University of Minnesota
School of Physics & Astronomy
Rafael Fernandes
< >

Most metals, when cooled below a certain temperature, become superconductors. A superconductor not only carries electric current without dissipation but it also expels the magnetic field from its interior. "Microscopically we understand that the system is in a new quantum state where pairs of electrons form bound states, called Cooper pairs, in a coherent way, " says Rafael Fernandes, a theoretical physicist who studies superconductivity.


Minnesota space physicists make discovery that may help improve space weather predictions

Aaron Breneman

Dr. Aaron Breneman, researcher in the School of Physics and Astronomy, was lead author on a paper which helps explain the mechanism which causes highly energetic electrons that reach the Earth’s atmosphere. Such particles can cause the auroral displays--the Northern Lights in Northern Minnesota, for example, and can damage satellites and other spacecraft. One of the goals of this research is to help predict space “weather” which can adversely affect human activity and technology. More »

Real rocket science for undergraduates

Lindsay Glesener

Professor Lindsay Glesner and her research group were featured in an article about young scientists working on a NASA satellite project called EXACT. The article focuses on Abi Valero, a junior majoring in aerospace engineering and mechanics, who is part of Glesener's space physics research laboratory. More »

Wick wins Reichert Award

Kurt Wick

Senior Scientist, Kurt Wick will receive the American Physical Society 2018 Jonathan F. Reichert and Barbara Wolff-Reichert Award for Excellence in Advanced Laboratory Instruction. Wick has guided the Methods of Experimental Physics courses in the School of Physics and Astronomy for thirty years. More »

Olive to receive Bethe Prize

Keith Olive

Professor Keith Olive was named as the recipient of the 2018 Hans A. Bethe Prize from the American Physical Society (APS). Olive received the prize for his research across a number of disciplines including nuclear physics, particle physics, theoretical and observational astrophysics, and cosmology, and Big Bang nucleosynthesis and the properties of Dark Matter. More »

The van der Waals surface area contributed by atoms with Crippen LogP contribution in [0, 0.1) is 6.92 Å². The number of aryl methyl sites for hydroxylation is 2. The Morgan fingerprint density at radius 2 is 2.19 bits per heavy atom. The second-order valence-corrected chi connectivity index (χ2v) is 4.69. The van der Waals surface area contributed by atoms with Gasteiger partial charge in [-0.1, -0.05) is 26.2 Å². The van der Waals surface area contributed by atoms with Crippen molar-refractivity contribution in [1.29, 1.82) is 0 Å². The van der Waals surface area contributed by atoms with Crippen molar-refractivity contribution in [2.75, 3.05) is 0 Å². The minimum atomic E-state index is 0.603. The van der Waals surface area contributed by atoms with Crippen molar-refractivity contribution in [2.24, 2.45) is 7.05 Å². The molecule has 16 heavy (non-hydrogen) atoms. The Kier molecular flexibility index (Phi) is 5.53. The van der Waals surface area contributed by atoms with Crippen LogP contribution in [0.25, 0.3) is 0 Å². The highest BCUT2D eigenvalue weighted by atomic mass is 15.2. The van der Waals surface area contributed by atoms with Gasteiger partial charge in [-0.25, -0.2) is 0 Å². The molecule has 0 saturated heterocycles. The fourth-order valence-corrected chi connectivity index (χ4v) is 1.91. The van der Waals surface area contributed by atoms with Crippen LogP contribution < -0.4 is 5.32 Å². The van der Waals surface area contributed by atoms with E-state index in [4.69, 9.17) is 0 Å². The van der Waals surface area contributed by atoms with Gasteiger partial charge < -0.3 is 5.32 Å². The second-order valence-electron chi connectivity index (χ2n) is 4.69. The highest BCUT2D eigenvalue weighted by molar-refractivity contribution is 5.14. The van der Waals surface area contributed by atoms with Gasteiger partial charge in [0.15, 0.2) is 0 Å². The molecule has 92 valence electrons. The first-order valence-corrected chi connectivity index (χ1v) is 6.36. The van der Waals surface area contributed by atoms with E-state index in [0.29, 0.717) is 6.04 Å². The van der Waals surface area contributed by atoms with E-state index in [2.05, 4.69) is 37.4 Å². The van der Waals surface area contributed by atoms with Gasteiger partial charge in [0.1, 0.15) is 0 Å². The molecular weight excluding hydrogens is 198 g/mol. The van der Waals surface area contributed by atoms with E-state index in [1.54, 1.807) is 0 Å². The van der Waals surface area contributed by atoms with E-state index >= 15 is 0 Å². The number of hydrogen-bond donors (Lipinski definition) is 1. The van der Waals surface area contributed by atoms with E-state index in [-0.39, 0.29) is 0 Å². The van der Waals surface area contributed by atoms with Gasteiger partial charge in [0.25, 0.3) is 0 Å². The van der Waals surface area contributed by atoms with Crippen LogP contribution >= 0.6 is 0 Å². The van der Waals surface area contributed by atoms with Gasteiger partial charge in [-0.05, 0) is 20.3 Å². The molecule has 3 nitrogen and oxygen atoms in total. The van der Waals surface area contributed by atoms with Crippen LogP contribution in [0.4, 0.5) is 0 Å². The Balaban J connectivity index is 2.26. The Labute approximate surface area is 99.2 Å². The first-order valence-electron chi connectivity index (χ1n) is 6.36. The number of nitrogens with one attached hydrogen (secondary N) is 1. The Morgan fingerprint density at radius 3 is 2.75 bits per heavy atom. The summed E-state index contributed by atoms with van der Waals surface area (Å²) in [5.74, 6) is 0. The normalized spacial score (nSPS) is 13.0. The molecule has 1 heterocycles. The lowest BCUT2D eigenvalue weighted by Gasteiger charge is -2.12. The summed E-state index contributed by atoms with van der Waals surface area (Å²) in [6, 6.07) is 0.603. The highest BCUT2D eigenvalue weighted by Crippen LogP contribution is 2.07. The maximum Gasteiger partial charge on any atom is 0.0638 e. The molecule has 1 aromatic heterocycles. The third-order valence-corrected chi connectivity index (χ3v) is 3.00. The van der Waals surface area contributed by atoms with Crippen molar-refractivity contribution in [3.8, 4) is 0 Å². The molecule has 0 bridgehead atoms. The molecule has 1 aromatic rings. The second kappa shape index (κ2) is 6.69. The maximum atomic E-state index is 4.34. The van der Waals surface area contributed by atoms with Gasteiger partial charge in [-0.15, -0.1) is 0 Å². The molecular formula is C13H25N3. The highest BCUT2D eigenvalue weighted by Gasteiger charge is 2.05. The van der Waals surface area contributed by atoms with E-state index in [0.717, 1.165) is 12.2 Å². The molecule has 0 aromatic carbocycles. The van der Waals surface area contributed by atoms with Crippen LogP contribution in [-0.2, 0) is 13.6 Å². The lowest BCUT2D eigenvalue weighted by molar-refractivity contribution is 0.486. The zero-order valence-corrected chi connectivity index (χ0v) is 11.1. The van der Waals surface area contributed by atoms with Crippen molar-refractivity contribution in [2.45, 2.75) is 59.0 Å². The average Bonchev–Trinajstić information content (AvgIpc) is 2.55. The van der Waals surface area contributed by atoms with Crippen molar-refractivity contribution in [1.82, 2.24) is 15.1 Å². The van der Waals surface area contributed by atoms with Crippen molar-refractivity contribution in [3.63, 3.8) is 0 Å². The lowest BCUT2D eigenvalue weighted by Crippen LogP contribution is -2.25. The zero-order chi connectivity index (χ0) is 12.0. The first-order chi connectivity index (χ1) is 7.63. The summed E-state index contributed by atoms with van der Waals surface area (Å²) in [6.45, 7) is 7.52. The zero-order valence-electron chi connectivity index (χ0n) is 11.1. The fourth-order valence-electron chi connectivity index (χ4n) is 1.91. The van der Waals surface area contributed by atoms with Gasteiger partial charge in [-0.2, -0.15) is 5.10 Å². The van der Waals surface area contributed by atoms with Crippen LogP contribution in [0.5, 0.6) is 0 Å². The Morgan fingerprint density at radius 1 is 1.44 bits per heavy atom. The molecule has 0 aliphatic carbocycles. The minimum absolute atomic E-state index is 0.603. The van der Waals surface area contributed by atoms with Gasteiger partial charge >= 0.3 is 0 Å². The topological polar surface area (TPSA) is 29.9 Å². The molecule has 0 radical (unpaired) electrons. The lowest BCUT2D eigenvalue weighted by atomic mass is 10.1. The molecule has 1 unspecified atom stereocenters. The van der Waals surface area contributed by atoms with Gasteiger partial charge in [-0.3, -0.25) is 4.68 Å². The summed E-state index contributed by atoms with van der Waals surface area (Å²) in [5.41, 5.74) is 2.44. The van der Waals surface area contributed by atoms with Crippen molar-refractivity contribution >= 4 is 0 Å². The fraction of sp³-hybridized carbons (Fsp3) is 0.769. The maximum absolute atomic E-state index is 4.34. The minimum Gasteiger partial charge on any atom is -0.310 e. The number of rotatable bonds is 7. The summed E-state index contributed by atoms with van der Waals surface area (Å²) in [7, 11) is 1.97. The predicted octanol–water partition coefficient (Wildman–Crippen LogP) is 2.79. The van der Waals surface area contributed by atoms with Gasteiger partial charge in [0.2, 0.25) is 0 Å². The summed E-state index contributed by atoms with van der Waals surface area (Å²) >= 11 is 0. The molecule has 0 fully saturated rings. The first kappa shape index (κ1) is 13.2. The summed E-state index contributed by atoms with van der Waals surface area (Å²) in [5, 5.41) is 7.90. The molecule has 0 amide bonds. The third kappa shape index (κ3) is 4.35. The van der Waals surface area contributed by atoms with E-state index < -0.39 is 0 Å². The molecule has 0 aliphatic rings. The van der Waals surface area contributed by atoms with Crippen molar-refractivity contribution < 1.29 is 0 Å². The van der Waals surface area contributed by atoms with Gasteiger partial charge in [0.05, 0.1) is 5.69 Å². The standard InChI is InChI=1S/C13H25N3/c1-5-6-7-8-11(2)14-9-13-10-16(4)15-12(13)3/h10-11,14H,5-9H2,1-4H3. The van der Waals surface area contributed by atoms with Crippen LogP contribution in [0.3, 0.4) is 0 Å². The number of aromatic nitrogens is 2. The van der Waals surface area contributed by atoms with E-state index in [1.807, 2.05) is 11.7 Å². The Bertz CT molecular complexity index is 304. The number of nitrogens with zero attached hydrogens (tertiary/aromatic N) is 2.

LIGO detects gravitational waves from Neutron Star collision

An artist's rendering of the collision of two neutron stars

For the first time, physicists have detected gravitational waves from the collision of two neutron stars. The observation was made by LIGO, the Laser Interferometer Gravitational-Wave Observatory, a collaborative project with over one thousand researchers from more than twenty countries, including the University of Minnesota. More »


Monday, November 27th
12:15 pm:
From Single-Electron Resolution Phonon-Mediated Detectors To Directional Dark Matter Searches —
Nader Mirabolfathi, Texas A&M University
Wednesday, November 29th
3:35 pm:
Neutrino Experiments at the Soudan Underground Laboratory —
Marvin Marshak, University of Minnesota
7:00 pm:
Stacking atomic layers: quest for new materials and physics —
Philip Kim, Harvard University
Thursday, November 30th
10:10 am:
Biophysics Seminar in 120 PAN
To be announced. —
David Odde, University of Minnesota
12:05 pm:
Vihang Mehta and Tom Jones
3:35 pm:
Unusual quasiparticle correlation in graphene —
Philip Kim, Harvard University
Fall 2017 Van Vleck Lecturer
Friday, December 1st
10:10 am:
Nuclear Physics Seminar in Tate 301-20
Probing TeV physics with precision calculation of nucleon Structure using lattice QCD. —
Rajan Gupta, LANL
12:30 pm:
General Relativity from Non-Equilibrium Thermodynamics of Quantum Information —
Vitaly Vanchurin (UMN Duluth)
2:30 pm:
Shea Brown, U of Iowa
Refreshments to be served in the MIfA Interaction Area (Tate 285-11) following the colloquium.
3:35 pm:
Active Ignorance and the Rhetoric of Biological Race Realism —
Nora Berenstain, Department of Philosophy - University of Tennessee-Knoxville
Refreshments served at 3:15 p.m.
Subscribe to Physics Calendar RSS feed | Full Calendar »